How can people find out more about your organization or get involved?
Both have their own special missions, and I actually belong to both. It’s a huge honor, in the sense that so many talented, committed, productive people have ties to the Center and the Department. It’s actually a weighty responsibility, too, and can seem a bit overwhelming at times, but I do the best I can.
If you had a crystal ball, what do you see for the future of the Asian/Pacific Islander American community?
I really hope the communities, individually and collectively, would be thriving well into the future. Certainly the Internet and social networking sites have put a new spin on what’s happening and what can happen, so it’s not just a matter of local neighborhoods anymore. The Internet and social networking are instantaneous, pervasive, and global. (Just look at the racist rant on YouTube by the former UCLA student last month. That garnered over 4 million hits in just a couple of weeks!)
For myself, it’s partly a matter of keeping the ethnic ties and roots, even as there are periods in my life when I’ve done things that didn’t necessarily have to do with to being part-JA or AA. I guess you could say that I always wanted it all, so I’d like to see A/PIs have access to community, but also be able to sample whatever else they want to in life.
Bonus Question: What advice do you have for young professionals? Would you give different advice for young Asian Pacific Islander American professionals?
One spends so much time at work, and if you pursue higher education, you spend a great deal of time getting your degrees and preparing to work. Most importantly: do something you enjoy and believe in. And something that will contribute to future generations. To the API folks, in particular, I’d say: take your time but find ways to give back to your family, friends, and community. Many people sacrificed to help put us, API professionals, where we are today, and we should never forget that.
Bonus Question: What are your comfort foods and what memories do you have associated with them?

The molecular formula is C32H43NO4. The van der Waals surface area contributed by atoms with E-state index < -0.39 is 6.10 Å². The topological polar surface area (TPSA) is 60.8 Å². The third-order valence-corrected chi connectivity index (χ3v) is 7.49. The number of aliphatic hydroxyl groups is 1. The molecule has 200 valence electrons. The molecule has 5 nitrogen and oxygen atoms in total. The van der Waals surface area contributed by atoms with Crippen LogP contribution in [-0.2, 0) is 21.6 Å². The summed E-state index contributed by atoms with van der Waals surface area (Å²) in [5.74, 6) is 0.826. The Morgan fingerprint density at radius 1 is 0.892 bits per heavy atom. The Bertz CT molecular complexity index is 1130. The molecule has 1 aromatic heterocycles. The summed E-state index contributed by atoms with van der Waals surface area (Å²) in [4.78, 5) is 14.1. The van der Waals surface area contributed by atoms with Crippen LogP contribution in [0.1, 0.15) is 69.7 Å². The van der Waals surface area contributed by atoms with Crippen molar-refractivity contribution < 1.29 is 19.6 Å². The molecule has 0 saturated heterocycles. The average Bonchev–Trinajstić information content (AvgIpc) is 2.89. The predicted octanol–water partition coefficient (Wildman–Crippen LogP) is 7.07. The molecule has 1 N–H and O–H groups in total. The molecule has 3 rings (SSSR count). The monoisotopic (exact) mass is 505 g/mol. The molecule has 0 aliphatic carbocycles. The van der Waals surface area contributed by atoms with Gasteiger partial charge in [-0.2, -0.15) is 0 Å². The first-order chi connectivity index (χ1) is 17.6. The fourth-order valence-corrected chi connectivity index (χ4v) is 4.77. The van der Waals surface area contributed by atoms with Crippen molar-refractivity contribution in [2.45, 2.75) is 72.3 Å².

Ha, ha, that’s a funny question. When I was a teenager, my dad would sometimes ask me “Are you hungry?” He and my mom had split up by that point, so I’d go over to his place on the weekends. On occasion my dad would take the time to make me his custom ramen soup. It was basically just “instant noodles” right out of the package, but he’d throw away the soup package and start heating up some dashi. Then he’d slice and fry up some lob cheung. Next was some kamaboko to add to the broth when the time was right. He’d wash and diagonally slice some green scallions to go with it. So I don’t remember my dad saying “I love you” straight up. I don’t think Nisei dads do that. But I remember him handing me that steaming bowl of delectable noodles. When I got older I eventually came to understand Jim’s ramen as a serious token of how he felt about me, and I’ve never forgotten those special meals.
Bonus Question: What’s your guilty pleasure?
TV. Definitely TV. My mom, who was a librarian, refused to have a TV in the house until I was 17 or so. I felt kind of deprived, but my parents had a huge collection of books and they were all over the house. I was free to help myself, and so I read all kinds of things, anything I wanted. In Cold Blood. To Kill A Mocking Bird. Snow Country. Fanny Hill. And this was when I was 13, 14, right? If she could see me now, Mom would kill me. I have 3 TVs at home and they’re on all the time, even when I go to sleep.